Editor’s Notes: Shaun The Sheep opens in wide theatrical release August 7th.
Big screen expansions of popular TV shows have always been a troubling conundrum. The concern of whether the appeal of characters regularly experienced in 30-minute (or less, in this case) doses can maintain for a feature-length run time plagues any attempted adaptation. The results of these undertakings vary vastly in quality. For every Borat, Hollywood treats us to an Entourage, whilst each Mission: Impossible is heralded by The Avengers (the painful 1998 spy caper, rather than Joss Whedon’s game-changing blockbuster). Luckily, Aardman Studios’ latest animated delight, based on their enduring ovine creation, is a resounding success: staying true to its small-screen origins whilst still providing a captivating spectacle for kids of all ages.
As the main characters are animals, and the human characters articulate exclusively in unintelligible grunts, Shaun the Sheep is in essence a silent comedy.
Shaun the Sheep is a long-running BBC production, focusing on the lovable creature and his flock, incompetently managed by a near-blind farmer and his loyal sheepdog Baxter. This hilarious stop-motion adventure, written and directed by Mark Burton and Richard Starzak, follows Shaun and his flock into “The Big City” to rescue their farmer, who was forced by Shaun’s mischief to leave the farm. Once they arrive, Shaun is in immediate danger from the overzealous animal containment officer Trumper. He also meets a kind-hearted stray dog named Slip, with whom he forms a somewhat disturbing interspecies romance.
As the main characters are animals, and the human characters articulate exclusively in unintelligible grunts, Shaun the Sheep is in essence a silent comedy. Burton and Starzak use this supposed limitation to their full advantage, executing inspired Keaton-esque sight gags at breakneck pace. The level of pure invention and glee present in the lean 84-minute run time is simply a joy to behold. The voice cast admittedly have little to do, but Justin Fletcher works wonders as Shaun, lending his character a naïve innocence that perfectly encapsulates the film’s easy-going charm.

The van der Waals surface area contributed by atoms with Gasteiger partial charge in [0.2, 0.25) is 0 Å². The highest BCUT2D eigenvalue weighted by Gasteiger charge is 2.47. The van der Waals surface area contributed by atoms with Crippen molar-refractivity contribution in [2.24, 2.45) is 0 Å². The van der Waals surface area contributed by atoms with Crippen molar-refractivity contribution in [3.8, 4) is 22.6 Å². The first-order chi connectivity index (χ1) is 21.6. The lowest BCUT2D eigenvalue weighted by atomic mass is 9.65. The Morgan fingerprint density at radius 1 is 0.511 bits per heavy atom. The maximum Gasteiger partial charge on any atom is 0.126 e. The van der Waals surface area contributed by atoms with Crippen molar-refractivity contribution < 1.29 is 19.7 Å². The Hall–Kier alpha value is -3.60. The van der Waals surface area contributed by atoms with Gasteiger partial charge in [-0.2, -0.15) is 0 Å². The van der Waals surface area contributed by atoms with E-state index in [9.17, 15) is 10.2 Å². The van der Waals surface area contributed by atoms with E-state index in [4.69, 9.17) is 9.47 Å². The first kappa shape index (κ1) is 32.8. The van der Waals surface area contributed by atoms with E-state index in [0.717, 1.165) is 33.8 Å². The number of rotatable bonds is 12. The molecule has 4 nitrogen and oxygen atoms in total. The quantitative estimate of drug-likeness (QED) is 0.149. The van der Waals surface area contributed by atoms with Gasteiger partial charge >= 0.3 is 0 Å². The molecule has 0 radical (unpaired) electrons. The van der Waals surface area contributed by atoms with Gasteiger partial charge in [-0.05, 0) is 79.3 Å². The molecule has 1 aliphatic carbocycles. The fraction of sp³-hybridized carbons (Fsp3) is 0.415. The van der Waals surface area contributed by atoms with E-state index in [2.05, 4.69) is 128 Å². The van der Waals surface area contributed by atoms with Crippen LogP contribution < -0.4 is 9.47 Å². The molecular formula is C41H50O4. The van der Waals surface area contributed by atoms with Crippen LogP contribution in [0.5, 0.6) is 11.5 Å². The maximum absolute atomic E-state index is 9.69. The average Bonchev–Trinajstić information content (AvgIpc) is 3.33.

Aardman remain the masters of stop-motion animation, and whilst Shaun the Sheep never reaches the heights of their timeless Wallace and Gromit shorts, it’s still a ridiculously entertaining comedy with more than enough visual invention and comedic drollery to spare.
As to be expected from a movie about inarticulate sheep, the emotional stakes are virtually non-existent. There are few life lesson to be gained, or great paradigm shifts, but these almost feel like the perverse point: why would these creatures develop as people; they’re not people? Even the humans barely meet that description. In most movies, this would be a serious flaw, but here it serves to slyly comment on the absurdity of other, similarly animal-centric family films. Although Burton and Starzak lose the strength of their convictions in a unnecessary third-act action scene which finally gives way to convention, this is a refreshingly free-spirited family movie; largely unwilling to commit to formula.
Aardman remain the masters of stop-motion animation, and whilst Shaun the Sheep never reaches the heights of their timeless Wallace and Gromit shorts, it’s still a ridiculously entertaining comedy with more than enough visual invention and comedic drollery to spare. One of the year’s most consistently surprising animated efforts, the stop-motion wizardry is both technically miraculous and utterly charming. It will inevitably be eclipsed by Pixar’s Inside Out (rightly) and Minions (very, very wrongly) in years to come, but that doesn’t refute its own, unmistakably British, brilliance.
Shaun the Sheep is a resounding success that stays true to its small-screen origins whilst still providing a captivating spectacle for kids of all ages.